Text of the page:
Shorts to be shown are:

The program will be introduced by noted film collector and Project friend Bob DeFlores.

For more information, contact Tom at tom_letness@minnesotatheatres.com or call 763-458-2969.


Thelma White, center (sitting on partner Fanny Watson's lap) being directed by Alf Goulding, far left, in a 1932 Brooklyn Vitaphone short.

Thelma White, who with her stage (not blood ) sister Marjorie White of WOMAN HATERS and DiPLOMANIACS fame, played the Palace in 1918 and went on to make countless stage and shorts appearance, passed away on January 5, 2005 at the age of 94. We first met Thelma and her husband Tony Millard in 1994 at her memorabilia laden home in Studio City, CA. Appearing in vaudeville and Earl Carroll's Vanities, she transitioned to talkie shorts at Pathe in 1929. While filming SIXTEEN SWEETIES at Pathe's 134th Street studios in New York, and arc light set off a fire which killed ten performers and crew. "I wasn't able to report to work that day, and if I had it is likely I would have died," Thelma recalled. Long lost, SIXTEEN SWEETIES was subsequently found by Portland collector Gary Lacher. Following the fire --- - which led to major cutbacks of studio activity in NYC --- the film was completed in Fort Lee. The restored film clearly shows a different curtain behind the emcee in the second half of the short

After several more Pathe's, Thelma began a productive career at the Brooklyn Vitaphone studios in 1931. First appearing with her vaudeville partner Billy Wayne, she was soon teamed with rotund Fanny Watson (of the Watson Sisters) for a series of two reelers as a kind of female Laurel & Hardy. Mainly directed by Laurel pal Alf Goulding, these shorts were well received. In all, she starred in sixteen Vitaphones between 1931 and 1932. She later moved to California and appeared in features at RKO and, notoriously, in REEFER MADNESS (recently revived as a Broadway show). Later in life, she became an agent and handled (with extreme difficulty) Patsy Kelly among others.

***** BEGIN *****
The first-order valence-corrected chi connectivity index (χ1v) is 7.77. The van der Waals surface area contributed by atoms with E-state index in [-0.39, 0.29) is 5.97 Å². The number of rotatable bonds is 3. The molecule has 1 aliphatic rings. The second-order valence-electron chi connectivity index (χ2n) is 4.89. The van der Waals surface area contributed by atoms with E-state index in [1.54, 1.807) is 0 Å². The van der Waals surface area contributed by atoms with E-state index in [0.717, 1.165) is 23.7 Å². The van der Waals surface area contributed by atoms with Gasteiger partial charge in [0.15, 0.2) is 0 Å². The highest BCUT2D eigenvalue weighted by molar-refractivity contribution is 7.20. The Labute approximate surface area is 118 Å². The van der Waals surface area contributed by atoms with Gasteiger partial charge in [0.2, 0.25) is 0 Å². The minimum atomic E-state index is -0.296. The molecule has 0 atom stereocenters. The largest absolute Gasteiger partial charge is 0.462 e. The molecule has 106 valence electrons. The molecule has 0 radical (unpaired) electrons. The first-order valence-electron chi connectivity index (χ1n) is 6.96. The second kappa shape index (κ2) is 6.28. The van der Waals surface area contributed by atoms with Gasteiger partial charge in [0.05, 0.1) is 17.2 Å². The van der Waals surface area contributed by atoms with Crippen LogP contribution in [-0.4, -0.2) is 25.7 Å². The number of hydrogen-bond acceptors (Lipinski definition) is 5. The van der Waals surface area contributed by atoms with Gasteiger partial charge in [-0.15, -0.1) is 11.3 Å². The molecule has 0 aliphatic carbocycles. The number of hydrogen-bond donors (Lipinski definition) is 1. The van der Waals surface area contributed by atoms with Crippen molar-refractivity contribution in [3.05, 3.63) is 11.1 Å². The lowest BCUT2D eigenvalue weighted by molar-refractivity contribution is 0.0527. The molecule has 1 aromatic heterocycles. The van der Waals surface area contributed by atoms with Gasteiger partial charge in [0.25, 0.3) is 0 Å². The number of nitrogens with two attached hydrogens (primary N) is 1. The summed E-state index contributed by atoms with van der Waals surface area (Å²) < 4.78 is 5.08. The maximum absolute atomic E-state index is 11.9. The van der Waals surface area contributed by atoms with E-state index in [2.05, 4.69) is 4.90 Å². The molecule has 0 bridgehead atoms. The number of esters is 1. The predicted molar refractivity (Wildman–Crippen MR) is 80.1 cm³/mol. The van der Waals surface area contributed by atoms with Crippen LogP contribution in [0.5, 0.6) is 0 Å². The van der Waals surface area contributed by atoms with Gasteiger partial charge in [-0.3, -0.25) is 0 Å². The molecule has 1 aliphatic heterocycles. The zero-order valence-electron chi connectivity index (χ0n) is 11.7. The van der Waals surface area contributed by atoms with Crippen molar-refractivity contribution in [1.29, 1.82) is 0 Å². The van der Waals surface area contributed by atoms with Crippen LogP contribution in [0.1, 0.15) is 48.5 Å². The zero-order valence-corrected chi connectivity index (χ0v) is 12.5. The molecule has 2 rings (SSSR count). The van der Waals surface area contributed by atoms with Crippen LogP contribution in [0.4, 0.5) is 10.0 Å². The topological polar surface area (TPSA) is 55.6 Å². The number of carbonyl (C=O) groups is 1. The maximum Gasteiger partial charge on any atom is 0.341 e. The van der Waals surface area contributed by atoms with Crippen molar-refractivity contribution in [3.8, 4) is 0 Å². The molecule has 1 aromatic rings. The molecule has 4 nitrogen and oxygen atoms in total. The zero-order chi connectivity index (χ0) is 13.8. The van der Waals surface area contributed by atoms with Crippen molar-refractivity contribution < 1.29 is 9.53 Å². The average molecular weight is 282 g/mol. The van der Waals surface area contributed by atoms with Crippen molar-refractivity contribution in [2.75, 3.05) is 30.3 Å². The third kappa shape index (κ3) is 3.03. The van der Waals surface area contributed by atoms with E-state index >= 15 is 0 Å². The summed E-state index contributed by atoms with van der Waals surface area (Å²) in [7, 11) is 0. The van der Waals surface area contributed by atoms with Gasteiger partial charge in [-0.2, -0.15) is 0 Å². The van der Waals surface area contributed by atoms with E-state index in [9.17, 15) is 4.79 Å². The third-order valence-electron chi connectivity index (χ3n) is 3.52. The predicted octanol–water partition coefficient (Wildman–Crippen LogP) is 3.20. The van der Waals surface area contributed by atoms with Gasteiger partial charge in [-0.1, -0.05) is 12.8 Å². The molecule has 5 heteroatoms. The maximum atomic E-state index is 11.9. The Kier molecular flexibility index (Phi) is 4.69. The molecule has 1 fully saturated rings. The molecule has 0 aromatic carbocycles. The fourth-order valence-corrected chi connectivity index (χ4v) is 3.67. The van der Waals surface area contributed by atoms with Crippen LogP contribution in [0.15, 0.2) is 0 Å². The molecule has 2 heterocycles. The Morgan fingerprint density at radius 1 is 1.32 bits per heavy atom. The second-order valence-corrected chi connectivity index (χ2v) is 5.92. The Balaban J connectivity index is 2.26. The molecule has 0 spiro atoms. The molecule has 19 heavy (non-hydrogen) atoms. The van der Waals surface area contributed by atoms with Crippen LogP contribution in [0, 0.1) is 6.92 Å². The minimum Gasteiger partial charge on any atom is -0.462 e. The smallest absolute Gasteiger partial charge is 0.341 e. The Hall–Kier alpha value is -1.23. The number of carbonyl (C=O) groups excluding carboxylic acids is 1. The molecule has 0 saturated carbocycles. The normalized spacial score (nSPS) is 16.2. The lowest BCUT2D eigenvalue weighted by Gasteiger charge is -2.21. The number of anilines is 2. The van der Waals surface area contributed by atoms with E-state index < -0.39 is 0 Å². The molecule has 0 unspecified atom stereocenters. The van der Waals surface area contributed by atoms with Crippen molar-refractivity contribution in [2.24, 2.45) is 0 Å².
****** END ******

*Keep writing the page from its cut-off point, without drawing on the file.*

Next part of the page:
After meeting Thelma in 1994 we were able to track down all of her Vitaphone shorts and SIXTEEN SWEETIES so she could again see them. She fondly recalled working at the Brooklyn studios, studio head Sam Sax, how Fanny's sister Kitty was banned from the studio because she was a troublemaker. And how the Vitaphone schedules still allowed her to work nights on Broadway.

She spent the last ten years of her life writing her memoirs, which have been published as "THELMA WHO?" It is available through amazon.com or Scarecrow Press [ISBN 0-810841266], and is a 376 page history of Thelma's nearly 100 years in show business.

We will miss Thelma greatly!


On the left, a frame capture from the 1931 Vitaphone one-reeler IT'S A PANIC, starring versatile Chicago-based bandleader Benny Meroff. On the right, Project member and noted bandleader Vince Giordano playing the same six-foot saxophone used in the short. In the short and in his stage act, Meroff juggled, danced, did impressions and acrobatic dancing. In one scene, he played this huge sax. Curious about if it survived, Ron Hutchinson checked the internet "white pages" for any Meroff's, and within days heard back from Benny's son and widow.. When asked if the stage sax was still around, his widow said "Oh yeah, it's upstairs!" Minutes later Ron had Vince talking to her and a deal was cut to purchase it. After a considerable amount of restoration work, the sax is now playable. See the article elsewhere in this issue on how to catch Vince Giordano's Nighthawks live on the web.

If you get a chance on a Monday or Tuesday night-- check out Vince Giordano's Nighthawks LIVE on the web:


EarthCam and Riese Restaurants bring you exclusive live streaming video and audio coverage of the legendary 11-piece Jazz Age Big Band Vince Giordano and his Nighthawks Orchestra at Charley O's Restaurant in the heart of Times Square at 49th and Broadway NYC. Enjoy toe-tapping vintage jazz of the 20's and 30's every Monday and Tuesday, during three shows from 8:30 p.m. to 11:30p.m. Phone : 212 246 1960

The 11-piece group has been featured on movie soundtracks including Ghost World, Cotton Club, Finding Forrester and Bloodhounds on Broadway, and appears in and plays music for Martin Scorsese's Howard Hughes biopic, The Aviator. Vince, as a member of Dick Hyman's orchestra has provided music for Woody Allen's last six films.


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Corresponding Secretary & Editor Ron Hutchinson 5 Meade Court
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(732) 463-8521
FAX: (732) 463-8521
Database Rich Markow richmarkow@aol.com